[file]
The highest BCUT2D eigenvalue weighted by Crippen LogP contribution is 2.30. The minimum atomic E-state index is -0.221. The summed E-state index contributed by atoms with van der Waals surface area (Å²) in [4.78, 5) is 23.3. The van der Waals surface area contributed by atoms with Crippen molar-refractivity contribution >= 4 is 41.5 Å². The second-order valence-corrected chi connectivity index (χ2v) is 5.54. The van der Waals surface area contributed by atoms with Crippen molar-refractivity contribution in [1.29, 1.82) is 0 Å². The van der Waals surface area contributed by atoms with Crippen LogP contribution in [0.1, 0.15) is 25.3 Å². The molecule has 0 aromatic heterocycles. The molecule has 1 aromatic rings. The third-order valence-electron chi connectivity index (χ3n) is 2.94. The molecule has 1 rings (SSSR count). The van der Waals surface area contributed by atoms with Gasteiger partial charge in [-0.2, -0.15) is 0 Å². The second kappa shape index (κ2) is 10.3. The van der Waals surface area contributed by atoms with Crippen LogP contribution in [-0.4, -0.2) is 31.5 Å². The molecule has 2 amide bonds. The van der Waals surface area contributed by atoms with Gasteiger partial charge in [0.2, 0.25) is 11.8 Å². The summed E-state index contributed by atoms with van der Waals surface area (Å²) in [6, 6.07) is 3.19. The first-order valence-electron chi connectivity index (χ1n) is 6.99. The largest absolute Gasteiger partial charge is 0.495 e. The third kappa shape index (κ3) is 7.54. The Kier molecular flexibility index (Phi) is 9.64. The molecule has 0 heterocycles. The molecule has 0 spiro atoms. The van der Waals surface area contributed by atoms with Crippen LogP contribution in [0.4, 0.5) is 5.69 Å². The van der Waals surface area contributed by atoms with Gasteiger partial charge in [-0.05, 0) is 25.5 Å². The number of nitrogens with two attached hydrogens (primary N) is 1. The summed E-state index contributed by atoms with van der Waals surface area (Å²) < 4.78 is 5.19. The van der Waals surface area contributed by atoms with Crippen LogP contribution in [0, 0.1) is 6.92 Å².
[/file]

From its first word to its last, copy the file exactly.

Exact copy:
The highest BCUT2D eigenvalue weighted by Crippen LogP contribution is 2.30. The minimum atomic E-state index is -0.221. The summed E-state index contributed by atoms with van der Waals surface area (Å²) in [4.78, 5) is 23.3. The van der Waals surface area contributed by atoms with Crippen molar-refractivity contribution >= 4 is 41.5 Å². The second-order valence-corrected chi connectivity index (χ2v) is 5.54. The van der Waals surface area contributed by atoms with Crippen molar-refractivity contribution in [1.29, 1.82) is 0 Å². The van der Waals surface area contributed by atoms with Crippen LogP contribution in [0.1, 0.15) is 25.3 Å². The molecule has 0 aromatic heterocycles. The molecule has 1 aromatic rings. The third-order valence-electron chi connectivity index (χ3n) is 2.94. The molecule has 1 rings (SSSR count). The van der Waals surface area contributed by atoms with Gasteiger partial charge in [-0.2, -0.15) is 0 Å². The second kappa shape index (κ2) is 10.3. The van der Waals surface area contributed by atoms with Crippen LogP contribution in [-0.4, -0.2) is 31.5 Å². The molecule has 2 amide bonds. The van der Waals surface area contributed by atoms with Gasteiger partial charge in [0.2, 0.25) is 11.8 Å². The summed E-state index contributed by atoms with van der Waals surface area (Å²) in [6, 6.07) is 3.19. The first-order valence-electron chi connectivity index (χ1n) is 6.99. The largest absolute Gasteiger partial charge is 0.495 e. The third kappa shape index (κ3) is 7.54. The Kier molecular flexibility index (Phi) is 9.64. The molecule has 0 heterocycles. The molecule has 0 spiro atoms. The van der Waals surface area contributed by atoms with Crippen LogP contribution in [0.4, 0.5) is 5.69 Å². The van der Waals surface area contributed by atoms with Gasteiger partial charge in [-0.05, 0) is 25.5 Å². The number of nitrogens with two attached hydrogens (primary N) is 1. The summed E-state index contributed by atoms with van der Waals surface area (Å²) < 4.78 is 5.19. The van der Waals surface area contributed by atoms with Crippen LogP contribution in [0, 0.1) is 6.92 Å².